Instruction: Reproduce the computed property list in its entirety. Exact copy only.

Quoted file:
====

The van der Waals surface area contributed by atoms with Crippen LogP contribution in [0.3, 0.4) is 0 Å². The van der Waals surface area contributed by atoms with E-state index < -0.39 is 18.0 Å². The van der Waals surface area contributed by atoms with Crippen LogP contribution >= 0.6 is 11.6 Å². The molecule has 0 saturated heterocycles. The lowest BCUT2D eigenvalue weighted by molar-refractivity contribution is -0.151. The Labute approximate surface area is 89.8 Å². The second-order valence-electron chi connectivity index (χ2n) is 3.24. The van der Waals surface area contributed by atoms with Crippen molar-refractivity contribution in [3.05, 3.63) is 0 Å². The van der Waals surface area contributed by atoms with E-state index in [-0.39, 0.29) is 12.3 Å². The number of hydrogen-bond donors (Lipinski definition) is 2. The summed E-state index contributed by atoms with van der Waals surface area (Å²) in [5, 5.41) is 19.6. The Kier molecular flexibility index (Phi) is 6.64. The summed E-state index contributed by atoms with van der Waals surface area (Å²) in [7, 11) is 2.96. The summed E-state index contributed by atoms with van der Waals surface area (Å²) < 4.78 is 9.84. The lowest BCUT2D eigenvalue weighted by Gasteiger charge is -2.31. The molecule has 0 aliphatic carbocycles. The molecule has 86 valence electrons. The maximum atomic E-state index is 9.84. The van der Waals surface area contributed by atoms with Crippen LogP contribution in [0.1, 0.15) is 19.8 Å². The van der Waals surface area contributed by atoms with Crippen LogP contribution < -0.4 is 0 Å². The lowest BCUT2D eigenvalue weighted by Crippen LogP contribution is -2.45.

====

The van der Waals surface area contributed by atoms with Crippen LogP contribution in [0.3, 0.4) is 0 Å². The van der Waals surface area contributed by atoms with E-state index < -0.39 is 18.0 Å². The van der Waals surface area contributed by atoms with Crippen LogP contribution >= 0.6 is 11.6 Å². The molecule has 0 saturated heterocycles. The lowest BCUT2D eigenvalue weighted by molar-refractivity contribution is -0.151. The Labute approximate surface area is 89.8 Å². The second-order valence-electron chi connectivity index (χ2n) is 3.24. The van der Waals surface area contributed by atoms with Crippen molar-refractivity contribution in [3.05, 3.63) is 0 Å². The van der Waals surface area contributed by atoms with E-state index in [-0.39, 0.29) is 12.3 Å². The number of hydrogen-bond donors (Lipinski definition) is 2. The summed E-state index contributed by atoms with van der Waals surface area (Å²) in [5, 5.41) is 19.6. The Kier molecular flexibility index (Phi) is 6.64. The summed E-state index contributed by atoms with van der Waals surface area (Å²) in [7, 11) is 2.96. The summed E-state index contributed by atoms with van der Waals surface area (Å²) < 4.78 is 9.84. The lowest BCUT2D eigenvalue weighted by Gasteiger charge is -2.31. The molecule has 0 aliphatic carbocycles. The molecule has 86 valence electrons. The maximum atomic E-state index is 9.84. The van der Waals surface area contributed by atoms with Crippen LogP contribution in [0.1, 0.15) is 19.8 Å². The van der Waals surface area contributed by atoms with Crippen LogP contribution < -0.4 is 0 Å². The lowest BCUT2D eigenvalue weighted by Crippen LogP contribution is -2.45.